Friday, July 3, 2009

My "other dad"

What makes a father?

According to
The Free Dictionary a father is:
a. A male person whose sperm unites with an egg, resulting in the conception of a child.
b. A man who adopts a child.
c. A man who raises a child.

Your Dictionary defines a father as:
  1. a man who has begotten a child; esp., a man as he is related to his child or children
    1. a stepfather
    2. an adoptive father
    3. a father-in-law
Under those terms anyone can be a father. Under any terms anyone can be a father.

But what makes a dad? They're the same you say? Uh-uh. Not in my book.

I have an adopted dad, a biological dad, a step-dad, and a father-in-law. Though only one has been in my life from the beginning, they have all made a positive impact on my life in one way or another. They are all related to me either by blood or legally (two in a round about way).

An unlikely father figure became a part of my life when I was in sixth grade.

My mom was the assistant principal of the neighborhood elementary school and has first hand knowledge of all the educational camps (oh, goodie). This particular summer she signed me up for Science Camp at the junior high next door. I still remember the horrendous hair cut I had in my attempt to look like a cool skater girl. Even though it was a blazing hot, Florida summer I insisted on wearing a faded, red, hand-me-down, hand-me-down jacket (draw back of being the youngest of three daughters). I can still picture myself in that ugly thing.

I didn't know anyone in the camp so I shuffled my Converse clad feet into the room alone. It was my first time in an actual junior high classroom. The scarred black counter tops had uncomfortable looking stools around them. Big kid butts sat on those seats. All things space related surrounded the mint green walls. At the head of the classroom in between a blackboard and a large wooden desk with a counter even more scarred than the others stood the tallest man I'd ever seen. He was well over six feet tall, hairy, with a comb over and an excited, infectious smile. He greeted us warmly then began to share his love of science with a classroom full of frightened little bodies. Other than the giant, Star Trek loving teacher the only thing I remember about that camp was hooking wires to a big battery to make a light bulb turn on. Clearly I was not cut out for science but Mr. C provided a fun week for me and the other kids anyway. The only way to explain how I felt towards him is to say it was like a crush but on a friendship level.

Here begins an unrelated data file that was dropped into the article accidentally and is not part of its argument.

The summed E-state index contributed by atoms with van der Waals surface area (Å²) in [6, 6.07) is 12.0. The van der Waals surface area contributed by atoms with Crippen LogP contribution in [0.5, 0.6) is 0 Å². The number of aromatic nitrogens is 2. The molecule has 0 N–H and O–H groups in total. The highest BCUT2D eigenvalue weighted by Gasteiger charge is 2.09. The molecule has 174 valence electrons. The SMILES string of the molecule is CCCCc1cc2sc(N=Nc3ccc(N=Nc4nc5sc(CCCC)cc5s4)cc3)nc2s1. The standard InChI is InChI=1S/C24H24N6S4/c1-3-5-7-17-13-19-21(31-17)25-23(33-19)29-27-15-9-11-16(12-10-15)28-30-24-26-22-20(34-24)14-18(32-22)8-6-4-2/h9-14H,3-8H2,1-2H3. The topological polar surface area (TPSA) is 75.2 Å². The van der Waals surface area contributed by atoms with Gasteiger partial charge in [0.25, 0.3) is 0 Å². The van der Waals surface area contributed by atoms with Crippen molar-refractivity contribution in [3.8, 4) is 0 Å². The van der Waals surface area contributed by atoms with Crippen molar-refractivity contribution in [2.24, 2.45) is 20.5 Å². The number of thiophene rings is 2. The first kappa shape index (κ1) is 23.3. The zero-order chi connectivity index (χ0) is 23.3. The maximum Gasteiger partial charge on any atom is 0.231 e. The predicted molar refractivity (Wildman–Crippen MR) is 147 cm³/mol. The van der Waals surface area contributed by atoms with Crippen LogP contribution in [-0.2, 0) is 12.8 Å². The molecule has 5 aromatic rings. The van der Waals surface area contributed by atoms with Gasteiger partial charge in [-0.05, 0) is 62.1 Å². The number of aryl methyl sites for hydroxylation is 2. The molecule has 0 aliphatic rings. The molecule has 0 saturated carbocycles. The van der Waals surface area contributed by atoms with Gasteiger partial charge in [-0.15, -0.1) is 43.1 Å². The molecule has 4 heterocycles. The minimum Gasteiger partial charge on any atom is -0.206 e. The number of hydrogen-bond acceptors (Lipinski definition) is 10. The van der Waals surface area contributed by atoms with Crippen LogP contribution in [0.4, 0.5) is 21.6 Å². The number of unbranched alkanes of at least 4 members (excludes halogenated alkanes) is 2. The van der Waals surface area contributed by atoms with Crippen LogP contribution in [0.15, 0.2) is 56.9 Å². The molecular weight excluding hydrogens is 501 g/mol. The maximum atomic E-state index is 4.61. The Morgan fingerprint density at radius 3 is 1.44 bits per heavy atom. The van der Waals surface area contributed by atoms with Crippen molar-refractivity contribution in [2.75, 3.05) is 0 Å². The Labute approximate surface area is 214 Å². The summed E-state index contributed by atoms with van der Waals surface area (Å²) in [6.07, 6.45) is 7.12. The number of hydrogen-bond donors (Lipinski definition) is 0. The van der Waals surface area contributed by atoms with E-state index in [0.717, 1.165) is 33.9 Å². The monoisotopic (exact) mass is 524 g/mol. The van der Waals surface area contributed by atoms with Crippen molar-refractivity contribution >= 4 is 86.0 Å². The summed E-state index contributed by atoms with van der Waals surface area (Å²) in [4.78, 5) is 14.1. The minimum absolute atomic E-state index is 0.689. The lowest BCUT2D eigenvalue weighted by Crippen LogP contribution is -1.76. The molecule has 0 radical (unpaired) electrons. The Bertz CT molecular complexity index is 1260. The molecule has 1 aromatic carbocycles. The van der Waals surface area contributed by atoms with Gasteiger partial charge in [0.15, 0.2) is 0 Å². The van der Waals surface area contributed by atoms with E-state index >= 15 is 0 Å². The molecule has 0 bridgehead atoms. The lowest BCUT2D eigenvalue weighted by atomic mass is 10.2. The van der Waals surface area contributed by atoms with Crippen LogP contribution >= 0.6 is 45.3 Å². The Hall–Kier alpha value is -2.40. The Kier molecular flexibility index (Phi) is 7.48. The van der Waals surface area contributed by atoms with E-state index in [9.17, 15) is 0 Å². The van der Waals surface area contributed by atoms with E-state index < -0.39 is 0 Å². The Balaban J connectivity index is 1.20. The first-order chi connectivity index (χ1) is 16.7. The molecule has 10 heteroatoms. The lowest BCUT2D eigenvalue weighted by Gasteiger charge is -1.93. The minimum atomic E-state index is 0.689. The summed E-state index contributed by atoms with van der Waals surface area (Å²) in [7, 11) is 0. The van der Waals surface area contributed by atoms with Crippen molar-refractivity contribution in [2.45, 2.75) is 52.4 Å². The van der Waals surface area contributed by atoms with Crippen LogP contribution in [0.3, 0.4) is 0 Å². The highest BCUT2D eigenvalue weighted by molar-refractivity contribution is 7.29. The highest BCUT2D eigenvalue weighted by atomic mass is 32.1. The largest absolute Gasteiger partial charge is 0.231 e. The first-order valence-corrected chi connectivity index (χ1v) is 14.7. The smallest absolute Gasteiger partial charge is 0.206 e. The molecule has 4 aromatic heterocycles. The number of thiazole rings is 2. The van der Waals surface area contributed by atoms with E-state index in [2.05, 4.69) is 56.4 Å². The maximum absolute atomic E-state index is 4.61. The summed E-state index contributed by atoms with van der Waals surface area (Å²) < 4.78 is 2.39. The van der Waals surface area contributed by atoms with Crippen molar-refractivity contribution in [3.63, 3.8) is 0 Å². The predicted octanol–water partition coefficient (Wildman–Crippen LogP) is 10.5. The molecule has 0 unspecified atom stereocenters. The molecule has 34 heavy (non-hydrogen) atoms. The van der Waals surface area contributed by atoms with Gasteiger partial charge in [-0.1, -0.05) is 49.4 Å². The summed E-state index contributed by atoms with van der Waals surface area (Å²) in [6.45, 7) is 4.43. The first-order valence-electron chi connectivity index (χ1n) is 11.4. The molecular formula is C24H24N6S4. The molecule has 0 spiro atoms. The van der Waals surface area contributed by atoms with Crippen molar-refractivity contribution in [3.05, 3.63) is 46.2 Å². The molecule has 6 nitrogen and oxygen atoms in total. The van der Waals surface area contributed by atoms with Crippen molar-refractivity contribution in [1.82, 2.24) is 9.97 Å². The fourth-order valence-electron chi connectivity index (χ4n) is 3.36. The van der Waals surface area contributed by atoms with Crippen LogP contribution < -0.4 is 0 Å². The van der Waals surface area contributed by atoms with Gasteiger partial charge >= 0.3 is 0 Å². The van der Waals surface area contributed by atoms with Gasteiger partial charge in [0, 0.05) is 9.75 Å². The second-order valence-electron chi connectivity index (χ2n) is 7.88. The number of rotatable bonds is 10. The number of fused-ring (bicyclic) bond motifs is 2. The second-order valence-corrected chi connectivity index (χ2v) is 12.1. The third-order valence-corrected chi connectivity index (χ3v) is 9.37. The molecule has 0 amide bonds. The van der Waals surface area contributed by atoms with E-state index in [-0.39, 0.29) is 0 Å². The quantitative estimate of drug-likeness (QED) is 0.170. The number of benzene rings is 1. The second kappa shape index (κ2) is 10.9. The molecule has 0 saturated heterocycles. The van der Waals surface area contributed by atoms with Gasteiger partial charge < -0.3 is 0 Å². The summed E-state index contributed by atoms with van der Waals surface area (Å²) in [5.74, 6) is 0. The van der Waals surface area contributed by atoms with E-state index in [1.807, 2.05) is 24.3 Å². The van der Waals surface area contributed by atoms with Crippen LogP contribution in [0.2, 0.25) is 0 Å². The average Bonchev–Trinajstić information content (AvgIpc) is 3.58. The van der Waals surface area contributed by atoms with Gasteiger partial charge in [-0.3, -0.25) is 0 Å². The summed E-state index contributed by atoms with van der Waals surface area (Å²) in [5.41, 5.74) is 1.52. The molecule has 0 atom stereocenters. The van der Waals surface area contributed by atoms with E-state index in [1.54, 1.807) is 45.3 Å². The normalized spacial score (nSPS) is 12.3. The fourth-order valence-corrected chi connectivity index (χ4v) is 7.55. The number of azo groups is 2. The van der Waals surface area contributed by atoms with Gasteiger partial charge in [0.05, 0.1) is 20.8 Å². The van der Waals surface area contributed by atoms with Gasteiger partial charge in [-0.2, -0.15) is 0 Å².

Entering seventh grade meant I was old enough to attend youth group at my church. I was thrilled to learn that Mr. C-Jeb out of school-was one of the youth leaders. Unfortunately he was the youth leader for the high school kids. I didn't have much interaction with him except on youth retreats-which were a hoot with him around! We used to go to Southwind Retreat and the Itchnatucknee River every year and Jeb made both trips way more fun than they would have been without him. Southwind is where he taught me the truck joke which wasn't funny at all except for me laughing so hard I could barely tell it.

Me: Ask me if I'm a truck.

100's of anticipating youth: Are you a truck?

Me: No

100's of confused youths: (probably at me)

Jeb would float down the Itchnatucknee River on the longest surf board ever made. If you suddenly heard the sound of a Tarzan yell everyone knew who it was. I always tried to go down the river with Jeb because I thought the load boom of his voice along with the occasional Tarzan yell scared away the snakes and alligators. Plus, it was just way more fun to be around him. During these trips he always made himself available for anyone to talk to him if they needed an ear to listen or a shoulder to cry on. He should have gotten paid to listen to all the problems I had.